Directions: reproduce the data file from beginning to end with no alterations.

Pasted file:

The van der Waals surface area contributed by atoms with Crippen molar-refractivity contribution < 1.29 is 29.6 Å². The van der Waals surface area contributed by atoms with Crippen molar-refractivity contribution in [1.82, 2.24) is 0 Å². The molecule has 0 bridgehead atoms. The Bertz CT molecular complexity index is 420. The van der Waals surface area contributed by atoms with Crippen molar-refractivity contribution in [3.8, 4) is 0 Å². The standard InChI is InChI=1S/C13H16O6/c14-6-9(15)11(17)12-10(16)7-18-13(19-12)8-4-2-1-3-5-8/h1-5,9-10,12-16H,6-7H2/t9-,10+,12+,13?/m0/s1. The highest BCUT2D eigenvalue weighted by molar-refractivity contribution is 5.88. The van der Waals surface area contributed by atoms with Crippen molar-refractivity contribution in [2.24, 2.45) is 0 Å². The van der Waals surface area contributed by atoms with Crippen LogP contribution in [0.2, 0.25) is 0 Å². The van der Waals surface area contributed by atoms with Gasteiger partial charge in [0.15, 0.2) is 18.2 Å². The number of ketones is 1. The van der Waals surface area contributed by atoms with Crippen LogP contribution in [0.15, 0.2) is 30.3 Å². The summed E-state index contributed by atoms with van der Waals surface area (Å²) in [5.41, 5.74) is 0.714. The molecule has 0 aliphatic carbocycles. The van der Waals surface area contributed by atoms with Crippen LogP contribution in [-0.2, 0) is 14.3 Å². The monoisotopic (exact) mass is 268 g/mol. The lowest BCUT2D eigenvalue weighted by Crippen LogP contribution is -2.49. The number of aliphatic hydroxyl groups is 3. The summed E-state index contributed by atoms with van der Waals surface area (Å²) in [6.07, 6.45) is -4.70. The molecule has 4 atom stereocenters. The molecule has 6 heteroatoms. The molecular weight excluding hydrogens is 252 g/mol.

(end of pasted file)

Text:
The van der Waals surface area contributed by atoms with Crippen molar-refractivity contribution < 1.29 is 29.6 Å². The van der Waals surface area contributed by atoms with Crippen molar-refractivity contribution in [1.82, 2.24) is 0 Å². The molecule has 0 bridgehead atoms. The Bertz CT molecular complexity index is 420. The van der Waals surface area contributed by atoms with Crippen molar-refractivity contribution in [3.8, 4) is 0 Å². The standard InChI is InChI=1S/C13H16O6/c14-6-9(15)11(17)12-10(16)7-18-13(19-12)8-4-2-1-3-5-8/h1-5,9-10,12-16H,6-7H2/t9-,10+,12+,13?/m0/s1. The highest BCUT2D eigenvalue weighted by molar-refractivity contribution is 5.88. The van der Waals surface area contributed by atoms with Crippen molar-refractivity contribution in [2.24, 2.45) is 0 Å². The van der Waals surface area contributed by atoms with Crippen LogP contribution in [0.2, 0.25) is 0 Å². The van der Waals surface area contributed by atoms with Gasteiger partial charge in [0.15, 0.2) is 18.2 Å². The number of ketones is 1. The van der Waals surface area contributed by atoms with Crippen LogP contribution in [0.15, 0.2) is 30.3 Å². The summed E-state index contributed by atoms with van der Waals surface area (Å²) in [5.41, 5.74) is 0.714. The molecule has 0 aliphatic carbocycles. The van der Waals surface area contributed by atoms with Crippen LogP contribution in [-0.2, 0) is 14.3 Å². The monoisotopic (exact) mass is 268 g/mol. The lowest BCUT2D eigenvalue weighted by Crippen LogP contribution is -2.49. The number of aliphatic hydroxyl groups is 3. The summed E-state index contributed by atoms with van der Waals surface area (Å²) in [6.07, 6.45) is -4.70. The molecule has 4 atom stereocenters. The molecule has 6 heteroatoms. The molecular weight excluding hydrogens is 252 g/mol.